For certain people, particularly the elderly, supplementing the diet with additional vitamins and minerals can have health impacts; however, the majority will not benefit People with dietary imbalances may include those on restrictive diets and those who cannot or will not eat a nutritious diet. Pregnant women and elderly adults have different nutritional needs than other adults, and a multivitamin may be indicated by a physician.
Generally, medical advice is to avoid multivitamins during pregnancy, particularly those containing vitamin A, unless they are recommended by a health care professional. However, the NHS recommends 10μg of Vitamin D per day throughout the pregnancy and whilst breastfeeding, as well as 400μg of folic acid during the first trimester (first 12 weeks of pregnancy). Some women may need to take iron, vitamin C, or calcium supplements during pregnancy, but only on the advice of a doctor.
In the 1999–2000 National Health and Nutrition Examination Survey, 52% of adults in the United States reported taking at least one dietary supplement in the last month and 35% reported regular use of multivitamin-multimineral supplements. Women versus men, older adults versus younger adults, non-Hispanic whites versus non-Hispanic blacks, and those with higher education levels versus lower education levels (among other categories) were more likely to take multivitamins. Individuals who use dietary supplements (including multivitamins) generally report higher dietary nutrient intakes and healthier diets. Additionally, adults with a history of prostate and breast cancers were more likely to use dietary and multivitamin supplements.
A dietary supplement is a manufactured product intended to supplement the diet when taken by mouth as a pill, capsule, tablet, or liquid. A supplement can provide nutrients either extracted from food sources or synthetic, individually or in combination, in order to increase the quantity of their consumption. The class of nutrient compounds includes vitamins, minerals, fiber, fatty acids and amino acids. Dietary supplements can also contain substances that have not been confirmed as being essential to life, but are marketed as having a beneficial biological effect, such as plant pigments or polyphenols. Animals can also be a source of supplement ingredients, as for example collagen from chickens or fish. These are also sold individually and in combination, and may be combined with nutrient ingredients. In the United States and Canada, dietary supplements are considered a subset of foods, and are regulated accordingly. The European Commission has also established harmonized rules to help insure that food supplements are safe and properly labeled.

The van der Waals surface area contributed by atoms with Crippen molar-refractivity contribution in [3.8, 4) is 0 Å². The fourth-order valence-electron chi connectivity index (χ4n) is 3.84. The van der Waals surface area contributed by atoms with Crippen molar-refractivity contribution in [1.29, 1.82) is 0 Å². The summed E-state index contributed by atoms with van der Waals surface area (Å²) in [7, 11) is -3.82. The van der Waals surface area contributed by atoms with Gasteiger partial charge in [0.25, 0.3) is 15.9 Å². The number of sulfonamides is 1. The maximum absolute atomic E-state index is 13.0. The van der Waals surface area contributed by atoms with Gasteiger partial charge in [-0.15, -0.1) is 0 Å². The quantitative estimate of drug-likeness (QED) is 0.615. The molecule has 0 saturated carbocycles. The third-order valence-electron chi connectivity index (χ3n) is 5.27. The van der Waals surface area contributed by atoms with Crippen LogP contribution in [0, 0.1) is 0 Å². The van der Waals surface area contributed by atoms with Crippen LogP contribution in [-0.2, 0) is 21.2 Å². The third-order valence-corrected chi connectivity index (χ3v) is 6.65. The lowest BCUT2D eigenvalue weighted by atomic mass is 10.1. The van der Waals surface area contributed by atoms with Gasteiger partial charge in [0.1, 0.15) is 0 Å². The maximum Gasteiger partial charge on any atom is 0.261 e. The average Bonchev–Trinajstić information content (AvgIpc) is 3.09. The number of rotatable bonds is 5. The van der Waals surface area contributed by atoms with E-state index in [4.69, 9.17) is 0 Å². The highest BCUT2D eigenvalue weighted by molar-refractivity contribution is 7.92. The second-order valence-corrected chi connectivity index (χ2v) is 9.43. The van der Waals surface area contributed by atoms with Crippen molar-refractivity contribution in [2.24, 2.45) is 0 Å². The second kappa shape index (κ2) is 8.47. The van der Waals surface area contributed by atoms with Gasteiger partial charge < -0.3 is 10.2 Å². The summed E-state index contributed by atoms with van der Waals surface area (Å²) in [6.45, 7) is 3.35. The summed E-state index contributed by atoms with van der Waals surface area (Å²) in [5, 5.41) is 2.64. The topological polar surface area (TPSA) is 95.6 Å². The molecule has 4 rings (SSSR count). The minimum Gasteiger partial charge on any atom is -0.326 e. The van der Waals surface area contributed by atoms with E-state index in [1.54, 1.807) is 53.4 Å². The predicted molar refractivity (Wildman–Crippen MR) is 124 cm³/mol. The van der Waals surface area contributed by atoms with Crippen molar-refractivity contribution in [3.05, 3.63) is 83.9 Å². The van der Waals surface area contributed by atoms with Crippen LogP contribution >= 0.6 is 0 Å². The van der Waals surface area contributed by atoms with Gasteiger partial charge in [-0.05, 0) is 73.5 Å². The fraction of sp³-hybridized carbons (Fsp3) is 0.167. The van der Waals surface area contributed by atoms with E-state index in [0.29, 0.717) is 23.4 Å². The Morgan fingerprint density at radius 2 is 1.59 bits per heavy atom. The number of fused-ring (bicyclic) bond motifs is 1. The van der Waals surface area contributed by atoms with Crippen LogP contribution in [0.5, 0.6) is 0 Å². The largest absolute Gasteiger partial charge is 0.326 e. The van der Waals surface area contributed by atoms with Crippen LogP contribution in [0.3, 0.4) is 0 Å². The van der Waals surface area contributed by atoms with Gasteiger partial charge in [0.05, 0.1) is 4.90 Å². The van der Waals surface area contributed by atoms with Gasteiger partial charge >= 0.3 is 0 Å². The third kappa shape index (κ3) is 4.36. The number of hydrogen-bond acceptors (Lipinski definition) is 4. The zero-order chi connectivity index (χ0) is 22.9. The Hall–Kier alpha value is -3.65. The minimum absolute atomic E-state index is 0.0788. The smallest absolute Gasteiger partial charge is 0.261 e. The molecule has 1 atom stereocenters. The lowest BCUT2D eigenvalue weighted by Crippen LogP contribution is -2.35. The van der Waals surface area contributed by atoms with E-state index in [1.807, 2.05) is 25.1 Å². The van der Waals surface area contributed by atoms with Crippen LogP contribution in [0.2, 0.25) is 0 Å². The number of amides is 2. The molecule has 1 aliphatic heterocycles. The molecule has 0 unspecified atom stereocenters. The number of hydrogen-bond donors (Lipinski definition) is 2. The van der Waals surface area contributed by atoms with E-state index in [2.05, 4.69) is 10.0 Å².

Wikipedia contributors. (2020, January 28). Dietary supplement. In Wikipedia, The Free Encyclopedia. Retrieved 17:14, February 14, 2020, from https://en.wikipedia.org/w/index.php?title=Dietary_supplement&oldid=937976104